14 September 2008

[bloggage] Sitemeter Misses The Conversion


Over the last 48 hours, the one site visitor counter to have if you have one at all ... SiteMeter ...  rolled out a new interface. Shiny, flashy, java-based, it had more information even in its free version than you could shake a stick at.

Reports, graphs, scroll-bars, the works. Should have hit it out of the park.

Problem: it ran like ass.

SiteMeter Epic Fail

As a faithful user of the Free version of the service I was quite looking forward to this. After all, it's impossible really to find a free service that offers as much as SM's free version does; while I'd love to have the money to lay down on the paid version, the free version faithfully counts site visitors and offered enough simple-to-access-and-understand tools that give a good snapshot of what gets people surfing in.

What was cool about it is that it was all HTML. Usable, simple interface.

Today, when the new SiteMeter finally debuted, I read it up in my browsers to see what was the hubbub, bub. And, SiteMeter Support Team, I'm hurting for you. You took a good thing and, with the best of intentions, made a shambles out of it.

Of course, saying it ran like ass, as blunt as that is, covers a lot of subjective impression. Here's a more pointed critique:

  1. Took a lovely, simple interface and made it confusing and unusable. The move away from an HTML presentation was presumably a move to take advantage of all the pretty shinies something like Java can provide. Trouble was, in putting in all that chrome, they took a very straightforward interface and made it absolutely inscrutable. Before, all functions were arranged in well-named links on the left side of the page. The stats and visits display was simple and elegant. The summary page, which showed totals and averages at a glance ... gave you an excellent instant impression of whether or not the world fell in love with your page or not. The new display? Where's the neat summary display? Where's my average visits per hour? Where's my quick-detail page? My By-Referrals page? there's a "Visits" list, but the type is so tiny and you have to open a whole bunch of little windowshades to find out where the visit came from. And not only did you have a list of links down the left side there was also tabs across the top. Confusing? You bet.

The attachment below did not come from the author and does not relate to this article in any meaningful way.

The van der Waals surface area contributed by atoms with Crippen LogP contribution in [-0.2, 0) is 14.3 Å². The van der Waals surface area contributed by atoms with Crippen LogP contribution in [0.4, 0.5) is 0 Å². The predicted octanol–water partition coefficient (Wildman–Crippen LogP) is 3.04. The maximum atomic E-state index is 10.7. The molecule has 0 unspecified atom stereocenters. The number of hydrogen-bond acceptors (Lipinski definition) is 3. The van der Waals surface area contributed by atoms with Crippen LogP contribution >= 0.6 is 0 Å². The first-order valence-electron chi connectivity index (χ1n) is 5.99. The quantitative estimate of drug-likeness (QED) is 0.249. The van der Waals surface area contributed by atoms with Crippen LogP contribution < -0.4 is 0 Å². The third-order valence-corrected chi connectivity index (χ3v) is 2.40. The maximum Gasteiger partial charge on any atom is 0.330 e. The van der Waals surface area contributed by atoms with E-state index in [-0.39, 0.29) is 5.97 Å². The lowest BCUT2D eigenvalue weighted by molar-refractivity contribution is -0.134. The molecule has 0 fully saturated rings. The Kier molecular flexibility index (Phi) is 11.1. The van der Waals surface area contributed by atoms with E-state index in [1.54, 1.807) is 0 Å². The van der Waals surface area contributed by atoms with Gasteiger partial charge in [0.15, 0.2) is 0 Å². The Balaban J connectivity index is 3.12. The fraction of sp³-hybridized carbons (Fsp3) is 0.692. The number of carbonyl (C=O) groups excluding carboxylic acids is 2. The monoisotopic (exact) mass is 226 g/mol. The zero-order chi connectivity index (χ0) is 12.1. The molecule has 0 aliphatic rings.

2. And, yes, it "ran" like ass. The quick-and-lively HTML was replaced with a bloated Java that took forever to load and ran undependably (the interface refused to save changes in Safari but would do so in Firefox). A summary report that would have been up in a trice took more than a minute to generate ... if it did generate (sometimes it never came up). Sometimes the scripting seemed to hang. Reports would load endlessly. My computer (due to lack of personal success ... anybody got a couple of thou they could lay on me for an Mac Pro?) is a PowerMac G4 with the Mirrored Drive Doors. No longer cutting edge, but a real trooper ... it can run multiple Adobe Creative Suite 3 apps with aplomb, even today. The new SiteMeter made it act like it was trying to do SETI @ home all by itself. It ran like ass; blunt, but there's no other way to say it.

It's a shame because there was some seriously praiseworthy things about it. The idea of a master account being an umbrella for all your SMs that were created ... beautiful. And the Master Account page was a good idea too.

Today, as per the illustration above, SiteMeter users were greeted with the following message:

We are in the process of rolling back SiteMeter to the former system.
SiteMeter should be back online soon.
Please check back later.
Sorry for the inconvenience.

Sincerely, SiteMeter Support Team

So we went from a well-PR'd, well-orchestrated, lubed-and-greased transition to a return to the old system with a note posted at the door.

That must have been some epic fail.

But if they're going back to the old system, I have no complaints. As I mentioned, it ran well, it worked well, it provided good value for a free service. They got it right the first time.

I'd be interested to be a fly on the wall in the SiteMeter team meeting. That's bound to be one hell of a post mortem.

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